Generation of FEL pulses in the water window and beyond (up to ~800eV)


Although the shortest wavelength currently delivered to user experiments by FERMI operating in High Gain Harmonic Generation mode is about 4 nm, it has been recently demonstrated that pulses with a high degree of longitudinal coherence (first and second order) covering the water window and extending up to 790 eV can be generated, by taking advantage of the so-called nonlinear harmonic regime, (i.e. harmonics of the resonant FEL wavelength).  
Strong scientific cases exist for developing sources that deliver fully coherent and variable polarization ultra-short light pulses over the spectral region that covers the water window (up to the O K-edge at 530 eV) and the L-edges of the 3d transition metals up to 800 eV. The availability of such sources would make it possible: 

  • To address the ultrafast dynamics of organic molecules in solution; 
  • To investigate the electronic excitations in strongly correlated materials via pump-probe experiments at different core resonances, with both site and chemical sensitivity;
  • To extend all techniques based on coherent control to the water window and beyond.

High Harmonics in water window

Series of 400 consecutive single-shot spectra at 700 eV (a); statistics of the central wavelength stability (b), spectral intensity (c) and FWHM spectral bandwidth (d). A series of selected spectra are plotted in (e).


The scheme adopted at FERMI to overcome the Carbon K-edge (~300 eV) has been implemented in the FEL-2 line, setting the radiator of the second stage in linear horizontal polarization and generating odd higher harmonics on-axis. A detailed characterization of the FEL output at ~700 eV (third harmonic of 233 eV) in terms of intensity and spectral properties is reported in Fig.1. The energy per pulse at the source in a spectral range 500-800 eV was estimated to be about 150 -200 nJ, in good agreement with the expected ratio with the fundamental radiation of ~1%. Taking into account the focusing capability of the photon transport system, one obtains a fluence in the order of 50 mJ/cm2. The latter is well suited for those experiments (e.g., the studies of ultrafast spin dynamics or time resolved x-ray absorption spectroscopy) that do not require high brightness pulses and are difficult to perform using the standard slicing sources that can be implemented at Synchrotron facilities.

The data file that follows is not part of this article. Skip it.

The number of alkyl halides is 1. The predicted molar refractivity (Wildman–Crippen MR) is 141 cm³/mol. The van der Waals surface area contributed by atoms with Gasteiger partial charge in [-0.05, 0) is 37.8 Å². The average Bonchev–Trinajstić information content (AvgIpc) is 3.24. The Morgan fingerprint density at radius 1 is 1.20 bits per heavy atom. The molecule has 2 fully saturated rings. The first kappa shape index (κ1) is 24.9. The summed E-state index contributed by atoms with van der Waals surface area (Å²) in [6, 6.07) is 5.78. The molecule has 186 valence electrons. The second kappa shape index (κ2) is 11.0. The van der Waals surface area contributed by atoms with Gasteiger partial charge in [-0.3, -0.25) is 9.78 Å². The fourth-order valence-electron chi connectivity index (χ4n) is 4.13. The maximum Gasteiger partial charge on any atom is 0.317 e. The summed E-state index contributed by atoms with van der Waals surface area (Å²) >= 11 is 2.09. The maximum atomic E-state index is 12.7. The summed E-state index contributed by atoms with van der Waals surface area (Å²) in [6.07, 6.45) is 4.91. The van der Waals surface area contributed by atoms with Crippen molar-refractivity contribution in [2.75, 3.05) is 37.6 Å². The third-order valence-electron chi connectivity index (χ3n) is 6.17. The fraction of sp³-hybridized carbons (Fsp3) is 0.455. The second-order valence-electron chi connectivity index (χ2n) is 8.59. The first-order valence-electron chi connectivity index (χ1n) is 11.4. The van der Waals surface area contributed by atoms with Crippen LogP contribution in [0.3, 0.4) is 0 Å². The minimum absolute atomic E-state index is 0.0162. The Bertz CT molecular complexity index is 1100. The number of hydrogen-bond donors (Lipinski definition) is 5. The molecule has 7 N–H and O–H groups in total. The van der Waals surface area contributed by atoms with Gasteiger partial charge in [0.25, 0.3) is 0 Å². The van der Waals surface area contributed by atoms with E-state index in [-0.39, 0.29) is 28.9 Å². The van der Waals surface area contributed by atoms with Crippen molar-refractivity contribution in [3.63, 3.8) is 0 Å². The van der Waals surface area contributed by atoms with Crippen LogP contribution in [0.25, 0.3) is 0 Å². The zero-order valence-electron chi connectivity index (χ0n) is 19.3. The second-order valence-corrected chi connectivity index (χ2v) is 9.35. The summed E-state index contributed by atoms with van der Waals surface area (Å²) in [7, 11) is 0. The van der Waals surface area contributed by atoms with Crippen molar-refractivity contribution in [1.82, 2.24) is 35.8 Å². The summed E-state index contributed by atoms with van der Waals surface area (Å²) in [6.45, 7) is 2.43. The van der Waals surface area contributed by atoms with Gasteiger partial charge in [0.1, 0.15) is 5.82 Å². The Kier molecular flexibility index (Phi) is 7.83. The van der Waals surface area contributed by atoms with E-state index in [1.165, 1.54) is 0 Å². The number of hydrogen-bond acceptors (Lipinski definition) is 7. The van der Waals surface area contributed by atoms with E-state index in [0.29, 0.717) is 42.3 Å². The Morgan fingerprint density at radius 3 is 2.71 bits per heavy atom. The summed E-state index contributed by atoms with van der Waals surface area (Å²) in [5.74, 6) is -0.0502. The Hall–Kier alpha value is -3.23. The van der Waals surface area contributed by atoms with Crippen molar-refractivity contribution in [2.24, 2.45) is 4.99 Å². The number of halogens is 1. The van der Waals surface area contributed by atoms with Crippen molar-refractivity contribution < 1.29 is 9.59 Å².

The success of the proof-of-principle experiments (as for example the measurement of the absorption spectrum of room-temperature water across the oxygen K-edge, and the magnetization dynamics of thin films at the Co and Fe L-edge) paves the way for extending the class of experiments based on the simultaneous control and manipulation of both phase and wavelength in the soft-x-ray spectral range so far inaccessible for seeded FELs. 
Moreover, the high shot-by-shot stability of the pulse intensity and spectral properties exhibited by the nonlinear harmonics of FERMI, associated with the remarkably low time jitter relative to the available user laser (a few femtoseconds), can be employed in a wide class of single-shot pump-probe soft-x-ray spectroscopic measurements. Furthermore, the FERMI FEL-2 scheme could lead to EUV (fundamental) pump–soft-x-ray (harmonic) probe studies entering in the regime of linear or nonlinear multidimensional spectroscopy.  Indeed, combining coherence with the possibility to generate synchronized pulses of different wavelengths enables a whole range of novel pump-probe experiments to investigate structural, electronic, and magnetization dynamics in the fields of condensed matter as well as atomic and molecular physics.


FEL Parameters 



Branch: FEL 2
Wavelength Range: 800 nm, 400 nm, 1.5-33 nm (i.e. 500-800 eV).
Pulse Duration: standard FEL-2

Others: Linear Polarization only available

G. Penco et al. Phys. Rev A 105, 053524 (2022)

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Last Updated on Monday, 05 December 2022 16:21